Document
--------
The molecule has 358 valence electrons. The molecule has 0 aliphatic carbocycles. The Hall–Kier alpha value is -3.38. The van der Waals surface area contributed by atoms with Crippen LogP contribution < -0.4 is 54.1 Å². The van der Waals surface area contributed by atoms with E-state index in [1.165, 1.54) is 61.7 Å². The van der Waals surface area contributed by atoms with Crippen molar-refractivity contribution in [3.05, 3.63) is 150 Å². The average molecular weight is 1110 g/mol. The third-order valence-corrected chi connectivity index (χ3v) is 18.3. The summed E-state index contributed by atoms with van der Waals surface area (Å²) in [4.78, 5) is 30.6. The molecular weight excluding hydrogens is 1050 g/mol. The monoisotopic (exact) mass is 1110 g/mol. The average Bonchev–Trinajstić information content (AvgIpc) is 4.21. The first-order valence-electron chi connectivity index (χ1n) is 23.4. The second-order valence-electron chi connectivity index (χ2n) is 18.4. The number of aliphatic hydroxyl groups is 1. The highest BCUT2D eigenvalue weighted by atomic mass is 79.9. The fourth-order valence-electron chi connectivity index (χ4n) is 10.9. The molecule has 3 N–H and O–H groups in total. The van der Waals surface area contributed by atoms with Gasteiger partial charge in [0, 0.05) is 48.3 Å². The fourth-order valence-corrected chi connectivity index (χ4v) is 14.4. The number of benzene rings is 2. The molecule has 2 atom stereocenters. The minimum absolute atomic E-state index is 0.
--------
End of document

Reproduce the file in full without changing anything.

The molecule has 358 valence electrons. The molecule has 0 aliphatic carbocycles. The Hall–Kier alpha value is -3.38. The van der Waals surface area contributed by atoms with Crippen LogP contribution < -0.4 is 54.1 Å². The van der Waals surface area contributed by atoms with E-state index in [1.165, 1.54) is 61.7 Å². The van der Waals surface area contributed by atoms with Crippen molar-refractivity contribution in [3.05, 3.63) is 150 Å². The average molecular weight is 1110 g/mol. The third-order valence-corrected chi connectivity index (χ3v) is 18.3. The summed E-state index contributed by atoms with van der Waals surface area (Å²) in [4.78, 5) is 30.6. The molecular weight excluding hydrogens is 1050 g/mol. The monoisotopic (exact) mass is 1110 g/mol. The average Bonchev–Trinajstić information content (AvgIpc) is 4.21. The first-order valence-electron chi connectivity index (χ1n) is 23.4. The second-order valence-electron chi connectivity index (χ2n) is 18.4. The number of aliphatic hydroxyl groups is 1. The highest BCUT2D eigenvalue weighted by atomic mass is 79.9. The fourth-order valence-electron chi connectivity index (χ4n) is 10.9. The molecule has 3 N–H and O–H groups in total. The van der Waals surface area contributed by atoms with Gasteiger partial charge in [0, 0.05) is 48.3 Å². The fourth-order valence-corrected chi connectivity index (χ4v) is 14.4. The number of benzene rings is 2. The molecule has 2 atom stereocenters. The minimum absolute atomic E-state index is 0.